As Hong Kong’s population grew during the Chinese Civil War, the railway was in dire need of improvement. During the 1950s and early 1960s, the long-standing steam locomotives were gradually replaced with diesel trains to save on operational costs. However, by the 1970s, the government’s plans to accommodate Hong Kong’s economic boom, which included building new towns in Sha Tin, Tai Po, Sheung Shui, and Fanling, necessitated major expansion and improvement works.
As part of a 10-year investment programme, the entirety of the KCR from Hung Hom to Lo Wu was electrified, and a second track was built to accommodate the growing traffic. In the following decades, the KCR continued to grow and become increasingly modern, with metro-esque train cars, more frequent service, and the addition of new lines—the KCR Light Rail in 1988, the KCR West Rail line in 2003, and the KCR Ma On Shan line in 2004. The original “British section” was also renamed KCR East Rail line.
Meanwhile, the government began looking for a new transport solution to supplement the railway and accommodate Hong Kong’s unprecedented growth. In 1966, it enlisted British transportation consultants Freeman, Fox, Wilbur Smith, and Associates, who recommended constructing a 64-kilometre rapid transit rail system (or “mass transit railway”) with four lines based on the projected population growth.
The exact alignment would take many different shapes over the following years to reflect changes in population estimates and town planning, but in 1975, the government finally settled on a 15.6-kilometre “Modified Initial System,” which would cover part of today’s Kwun Tong line, Tsuen Wan line, and Island line.
After four years of construction, the Modified Initial System opened in three phases throughout 1979. The first batch of drivers was trained on the London Underground, and the full system—spanning 15 stations from Admiralty to Kwun Tong—was officially opened in February 1980 by Princess Alexandra, who rode the first train through the immersed tube under Victoria Harbour.
Over the last four decades, the MTR has expanded and extended its network beyond those initial 15 stations to include new lines, stations, and services, including but not limited to Ngong Ping 360, Airport Express, and the now-ubiquitous Octopus card.
While the Mass Transit Railway Corporation originally began as a statutory corporation, the company became a publicly listed and partially privatised company in 2000, with the government remaining its majority shareholder. As such, the MTR Corporation (as it is now officially named) has the freedom to develop and manage properties that seamlessly connect with its transportation services—like shopping malls and fully-fledged housing estates—becoming an integral part of Hong Kong’s very urban fabric.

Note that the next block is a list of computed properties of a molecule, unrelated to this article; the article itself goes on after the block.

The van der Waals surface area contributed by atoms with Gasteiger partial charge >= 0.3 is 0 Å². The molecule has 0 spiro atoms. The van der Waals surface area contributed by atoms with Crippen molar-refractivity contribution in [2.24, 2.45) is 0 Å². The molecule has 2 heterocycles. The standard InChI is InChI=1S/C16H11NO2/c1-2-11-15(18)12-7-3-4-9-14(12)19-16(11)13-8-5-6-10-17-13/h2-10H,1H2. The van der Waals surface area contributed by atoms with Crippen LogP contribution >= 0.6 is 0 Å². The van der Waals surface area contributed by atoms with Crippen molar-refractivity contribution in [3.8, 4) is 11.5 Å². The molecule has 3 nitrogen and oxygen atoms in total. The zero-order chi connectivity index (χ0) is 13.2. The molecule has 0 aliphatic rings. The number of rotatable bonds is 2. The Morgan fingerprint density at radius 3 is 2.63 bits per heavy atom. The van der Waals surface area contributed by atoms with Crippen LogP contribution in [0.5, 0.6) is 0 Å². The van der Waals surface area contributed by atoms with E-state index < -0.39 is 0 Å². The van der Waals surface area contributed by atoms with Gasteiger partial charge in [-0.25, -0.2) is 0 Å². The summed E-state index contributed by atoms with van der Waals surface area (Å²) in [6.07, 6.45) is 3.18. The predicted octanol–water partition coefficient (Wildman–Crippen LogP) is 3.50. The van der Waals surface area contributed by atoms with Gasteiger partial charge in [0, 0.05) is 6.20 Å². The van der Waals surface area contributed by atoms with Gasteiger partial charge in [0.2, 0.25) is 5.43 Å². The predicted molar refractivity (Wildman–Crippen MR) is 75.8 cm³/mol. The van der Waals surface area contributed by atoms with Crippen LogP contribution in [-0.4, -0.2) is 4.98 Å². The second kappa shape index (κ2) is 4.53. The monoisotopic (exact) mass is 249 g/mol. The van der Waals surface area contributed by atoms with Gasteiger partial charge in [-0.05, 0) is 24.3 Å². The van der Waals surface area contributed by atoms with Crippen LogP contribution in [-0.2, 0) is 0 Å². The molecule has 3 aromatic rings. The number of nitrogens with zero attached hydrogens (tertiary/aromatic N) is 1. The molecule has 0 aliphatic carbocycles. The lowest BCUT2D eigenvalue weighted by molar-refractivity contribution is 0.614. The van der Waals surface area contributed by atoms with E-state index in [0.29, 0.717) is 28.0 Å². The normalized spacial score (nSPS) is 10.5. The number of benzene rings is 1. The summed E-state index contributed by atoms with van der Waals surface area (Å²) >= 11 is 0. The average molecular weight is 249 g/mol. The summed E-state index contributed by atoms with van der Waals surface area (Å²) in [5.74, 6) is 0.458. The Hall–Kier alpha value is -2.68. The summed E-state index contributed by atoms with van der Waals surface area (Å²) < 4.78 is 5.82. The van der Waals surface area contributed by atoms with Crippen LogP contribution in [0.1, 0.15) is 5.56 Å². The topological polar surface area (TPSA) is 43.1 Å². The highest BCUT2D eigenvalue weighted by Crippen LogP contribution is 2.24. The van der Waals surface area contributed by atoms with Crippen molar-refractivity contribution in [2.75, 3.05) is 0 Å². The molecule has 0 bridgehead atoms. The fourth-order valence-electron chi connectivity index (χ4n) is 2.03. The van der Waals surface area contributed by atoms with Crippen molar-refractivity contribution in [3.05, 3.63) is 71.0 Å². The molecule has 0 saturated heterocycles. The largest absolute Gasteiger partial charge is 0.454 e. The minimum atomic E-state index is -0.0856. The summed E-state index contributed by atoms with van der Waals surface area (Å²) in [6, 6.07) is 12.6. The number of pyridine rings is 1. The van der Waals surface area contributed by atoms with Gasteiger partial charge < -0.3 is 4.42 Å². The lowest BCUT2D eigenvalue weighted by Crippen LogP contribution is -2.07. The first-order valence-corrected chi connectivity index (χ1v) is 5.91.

In the early 2000s, the government—which owned both the Kowloon–Canton Railway Corporation and the MTR Corporation—began discussing a merger of the two networks. In 2007, the KCR network was officially integrated into MTR’s network and its operations were leased to the MTRC for 50 years.
Nowadays, the MTR operates over a wide-ranging railway network spanning over 260 kilometres, with new stations and lines under development. In 2021, the Tuen Ma line—an amalgamation of the old KCR Ma On Shan line and KCR West Rail line—debuted as the longest MTR line in Hong Kong, with 27 stations spanning 57 kilometres. In May 2022, the long-awaited cross-harbour section of the East Rail line will commence service.
While the railway network has seen many changes throughout its 110-year history, its importance in the daily lives of Hongkongers and the development of Hong Kong as a whole has remained. Though the East Rail of today may be a far cry from its original single-track railway with steam-hauled locomotives, you can still get a glimpse of the old KCR at the Hong Kong Railway Museum, housed in the old Tai Po Market station, a beautiful structure designed in the style of Southern Chinese temples.
As for the future, the company has plans to expand to all corners of Hong Kong, from the Southern District to the northern New Territories, east Kowloon, and Lantau Island. While these developments will help bring all those far-flung hikes and day trips closer, what fate does it spell for much-beloved heritage modes of transport, like the minibus or double-decker bus, or the local residents in these areas?